Help!!! Yikes!

tessv

Gold Supporter
Bronze Supporter
Jul 3, 2015
161
Auburn, KS
1. Chemistry as of just now (also a link to my logs is in my sig):
F437E96B-811A-472F-B2B3-EB787DFDCB55.png

*pH is somewhere between 7.5 & 7.8 based on color

2. Flakes appear all white-will do try to drop some acid on them in a sec..

3. We run at least one cell 24/7. Have noticed MORE flakes when both are running.

4. Heater hasn’t been on yet this season...

*I’ve been waiting for my pH to hit 7.8 to add another gallon of MA to keep nursing that TA down...

If this is meaningful—the ammonia test kit we bought also has nitrite/nitrate tests... just did a nitrate test from curiosity...
9CECA767-12E9-4341-9CF4-C012BC8A5779.jpeg
 

tessv

Gold Supporter
Bronze Supporter
Jul 3, 2015
161
Auburn, KS
Okay...

Flakes are hard/crunchy.
Acid on them did two things—1. Fizz & “smoke”—left this behind:
742A1EF2-D0A9-40E0-945B-828AB971EBFF.jpeg

And this—2. Yellow liquid
113E54C8-3208-4D19-9F94-3560B4339338.jpeg
 

tessv

Gold Supporter
Bronze Supporter
Jul 3, 2015
161
Auburn, KS
*a random thought... we’ve always had some calcium flakes that appear in the pool... what’s different now, though, is that this is really early in the season for us to see them... In previous years, they start showing up late June/early July—and only when the water temp was above 90...

One year we had extraordinarily high CH (500+) bc of our city water that year—that year, if I remember correctly, was most like now, where you could practically make snowballs with it...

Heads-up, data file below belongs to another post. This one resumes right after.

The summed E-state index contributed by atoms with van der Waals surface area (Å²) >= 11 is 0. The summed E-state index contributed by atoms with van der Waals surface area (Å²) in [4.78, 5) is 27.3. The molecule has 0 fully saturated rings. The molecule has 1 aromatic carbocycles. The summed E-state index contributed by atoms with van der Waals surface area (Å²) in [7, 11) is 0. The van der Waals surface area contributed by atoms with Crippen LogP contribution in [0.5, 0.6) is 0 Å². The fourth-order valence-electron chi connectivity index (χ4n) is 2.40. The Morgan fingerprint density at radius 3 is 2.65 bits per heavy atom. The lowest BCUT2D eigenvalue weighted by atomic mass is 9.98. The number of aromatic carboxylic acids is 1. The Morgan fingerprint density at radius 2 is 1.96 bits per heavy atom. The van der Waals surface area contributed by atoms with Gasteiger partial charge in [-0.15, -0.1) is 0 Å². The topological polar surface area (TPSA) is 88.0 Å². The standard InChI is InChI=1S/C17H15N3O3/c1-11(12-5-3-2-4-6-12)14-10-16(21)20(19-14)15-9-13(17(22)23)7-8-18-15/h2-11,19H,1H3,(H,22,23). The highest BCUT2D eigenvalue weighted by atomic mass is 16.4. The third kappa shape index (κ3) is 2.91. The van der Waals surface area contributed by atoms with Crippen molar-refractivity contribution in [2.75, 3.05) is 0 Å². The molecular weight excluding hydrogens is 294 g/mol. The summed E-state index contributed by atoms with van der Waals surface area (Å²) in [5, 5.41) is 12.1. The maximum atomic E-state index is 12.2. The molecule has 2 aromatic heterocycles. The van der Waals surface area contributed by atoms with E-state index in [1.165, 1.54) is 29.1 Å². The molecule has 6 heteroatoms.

This is early with the cool temps and no heater on...

It’s just a weird season....
 

mknauss

Mod Squad
TFP Expert
Bronze Supporter
May 3, 2014
22,404
Laughlin, NV
TA and pH are actually a greater driver for calcium flakes from a SWCG. Your TA of 200 nearly assures you will get quite alot of calcium flakes. Lowering that (and lowering your CSI to below 0) will reduce them.
 

JamesW

TFP Expert
Mar 2, 2011
16,488
Probably calcium carbonate and maybe some sulfur mixed in.

I would be more aggressive at dropping the TA. Try to keep the pH at 7.2.
 

JamesW

TFP Expert
Mar 2, 2011
16,488
Keeping the pH as close as possible to 7.2 will reduce the flakes and speed up the lowering of the TA.

Any sulfur should get filtered out. Backwash periodically and note what the backwash water looks like.

When you backwash, what does the waste water look like?
 

tessv

Gold Supporter
Bronze Supporter
Jul 3, 2015
161
Auburn, KS
I can do that. . .
Backwash water always seems to me to be a cloudy white/grey color. . .

Does the presence of Nitrates mean anything at those levels?
 

tessv

Gold Supporter
Bronze Supporter
Jul 3, 2015
161
Auburn, KS
Will do. . . Was just re-reading the "optimum water specs" for both the Jandy and the Pentair to see where they differ/narrow down the sweet spots. Both mention nitrates should be at 0, is kinda why I ask. . .
 

JamesW

TFP Expert
Mar 2, 2011
16,488
There's not much you can do about nitrates other than drain and refill or reverse osmosis.

Nitrates can accelerate algae growth if you get algae.

As long as you maintain the FC at the correct level, nitrates should not cause you any problem.

What is the nitrate reading from the fill water?
 

tessv

Gold Supporter
Bronze Supporter
Jul 3, 2015
161
Auburn, KS
Just tested it--thanks for the prompt! Weird lighting now, but I'd say somewhere between 10 and 20ppm. Pretty much exactly how the pool tested. . .
 

JamesW

TFP Expert
Mar 2, 2011
16,488
Ok, so nothing that can be done. It should not be an issue.

The only good thing about nitrates is that they're cheaper than the day rates.
 
  • Haha
Reactions: tessv